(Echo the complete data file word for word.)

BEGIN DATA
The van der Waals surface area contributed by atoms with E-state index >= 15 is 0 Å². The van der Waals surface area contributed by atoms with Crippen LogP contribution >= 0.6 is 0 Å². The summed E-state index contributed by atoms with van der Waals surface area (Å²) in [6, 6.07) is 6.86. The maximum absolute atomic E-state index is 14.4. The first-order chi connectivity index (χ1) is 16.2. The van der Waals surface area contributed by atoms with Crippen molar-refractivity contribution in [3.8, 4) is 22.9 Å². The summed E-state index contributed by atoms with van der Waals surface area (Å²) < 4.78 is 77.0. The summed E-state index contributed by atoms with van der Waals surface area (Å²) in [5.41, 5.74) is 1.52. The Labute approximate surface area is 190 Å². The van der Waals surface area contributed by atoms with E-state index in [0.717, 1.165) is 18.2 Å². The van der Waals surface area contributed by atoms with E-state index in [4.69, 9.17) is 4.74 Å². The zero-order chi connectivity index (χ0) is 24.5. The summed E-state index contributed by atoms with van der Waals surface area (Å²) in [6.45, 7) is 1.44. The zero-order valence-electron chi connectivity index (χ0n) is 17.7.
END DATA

The van der Waals surface area contributed by atoms with E-state index >= 15 is 0 Å². The van der Waals surface area contributed by atoms with Crippen LogP contribution >= 0.6 is 0 Å². The summed E-state index contributed by atoms with van der Waals surface area (Å²) in [6, 6.07) is 6.86. The maximum absolute atomic E-state index is 14.4. The first-order chi connectivity index (χ1) is 16.2. The van der Waals surface area contributed by atoms with Crippen molar-refractivity contribution in [3.8, 4) is 22.9 Å². The summed E-state index contributed by atoms with van der Waals surface area (Å²) < 4.78 is 77.0. The summed E-state index contributed by atoms with van der Waals surface area (Å²) in [5.41, 5.74) is 1.52. The Labute approximate surface area is 190 Å². The van der Waals surface area contributed by atoms with E-state index in [0.717, 1.165) is 18.2 Å². The van der Waals surface area contributed by atoms with E-state index in [4.69, 9.17) is 4.74 Å². The zero-order chi connectivity index (χ0) is 24.5. The summed E-state index contributed by atoms with van der Waals surface area (Å²) in [6.45, 7) is 1.44. The zero-order valence-electron chi connectivity index (χ0n) is 17.7.